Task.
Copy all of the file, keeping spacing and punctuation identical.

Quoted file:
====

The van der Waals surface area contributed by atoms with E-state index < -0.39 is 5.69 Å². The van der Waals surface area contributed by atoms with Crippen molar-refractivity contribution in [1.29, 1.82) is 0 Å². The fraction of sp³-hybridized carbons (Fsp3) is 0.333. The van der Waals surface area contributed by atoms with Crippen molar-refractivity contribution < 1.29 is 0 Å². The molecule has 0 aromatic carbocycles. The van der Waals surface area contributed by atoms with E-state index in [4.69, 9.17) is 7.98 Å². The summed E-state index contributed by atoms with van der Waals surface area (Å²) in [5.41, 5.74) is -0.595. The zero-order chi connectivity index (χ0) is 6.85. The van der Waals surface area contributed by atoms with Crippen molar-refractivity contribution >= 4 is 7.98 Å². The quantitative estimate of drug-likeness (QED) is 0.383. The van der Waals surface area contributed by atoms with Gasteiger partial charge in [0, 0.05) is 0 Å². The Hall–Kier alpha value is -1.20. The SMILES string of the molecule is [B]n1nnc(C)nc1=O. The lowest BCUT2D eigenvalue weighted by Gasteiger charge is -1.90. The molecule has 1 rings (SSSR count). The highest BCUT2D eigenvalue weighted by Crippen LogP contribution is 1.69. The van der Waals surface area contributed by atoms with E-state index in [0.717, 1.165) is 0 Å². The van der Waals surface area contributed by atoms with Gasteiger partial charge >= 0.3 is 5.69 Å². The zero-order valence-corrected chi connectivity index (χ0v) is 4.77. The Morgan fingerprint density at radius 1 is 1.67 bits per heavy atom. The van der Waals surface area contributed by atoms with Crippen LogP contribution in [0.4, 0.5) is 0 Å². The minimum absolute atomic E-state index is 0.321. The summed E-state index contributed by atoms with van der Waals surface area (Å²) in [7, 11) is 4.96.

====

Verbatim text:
The van der Waals surface area contributed by atoms with E-state index < -0.39 is 5.69 Å². The van der Waals surface area contributed by atoms with Crippen molar-refractivity contribution in [1.29, 1.82) is 0 Å². The fraction of sp³-hybridized carbons (Fsp3) is 0.333. The van der Waals surface area contributed by atoms with Crippen molar-refractivity contribution < 1.29 is 0 Å². The molecule has 0 aromatic carbocycles. The van der Waals surface area contributed by atoms with E-state index in [4.69, 9.17) is 7.98 Å². The summed E-state index contributed by atoms with van der Waals surface area (Å²) in [5.41, 5.74) is -0.595. The zero-order chi connectivity index (χ0) is 6.85. The van der Waals surface area contributed by atoms with Crippen molar-refractivity contribution >= 4 is 7.98 Å². The quantitative estimate of drug-likeness (QED) is 0.383. The van der Waals surface area contributed by atoms with Gasteiger partial charge in [0, 0.05) is 0 Å². The Hall–Kier alpha value is -1.20. The SMILES string of the molecule is [B]n1nnc(C)nc1=O. The lowest BCUT2D eigenvalue weighted by Gasteiger charge is -1.90. The molecule has 1 rings (SSSR count). The highest BCUT2D eigenvalue weighted by Crippen LogP contribution is 1.69. The van der Waals surface area contributed by atoms with E-state index in [0.717, 1.165) is 0 Å². The van der Waals surface area contributed by atoms with Gasteiger partial charge >= 0.3 is 5.69 Å². The zero-order valence-corrected chi connectivity index (χ0v) is 4.77. The Morgan fingerprint density at radius 1 is 1.67 bits per heavy atom. The van der Waals surface area contributed by atoms with Crippen LogP contribution in [0.4, 0.5) is 0 Å². The minimum absolute atomic E-state index is 0.321. The summed E-state index contributed by atoms with van der Waals surface area (Å²) in [7, 11) is 4.96.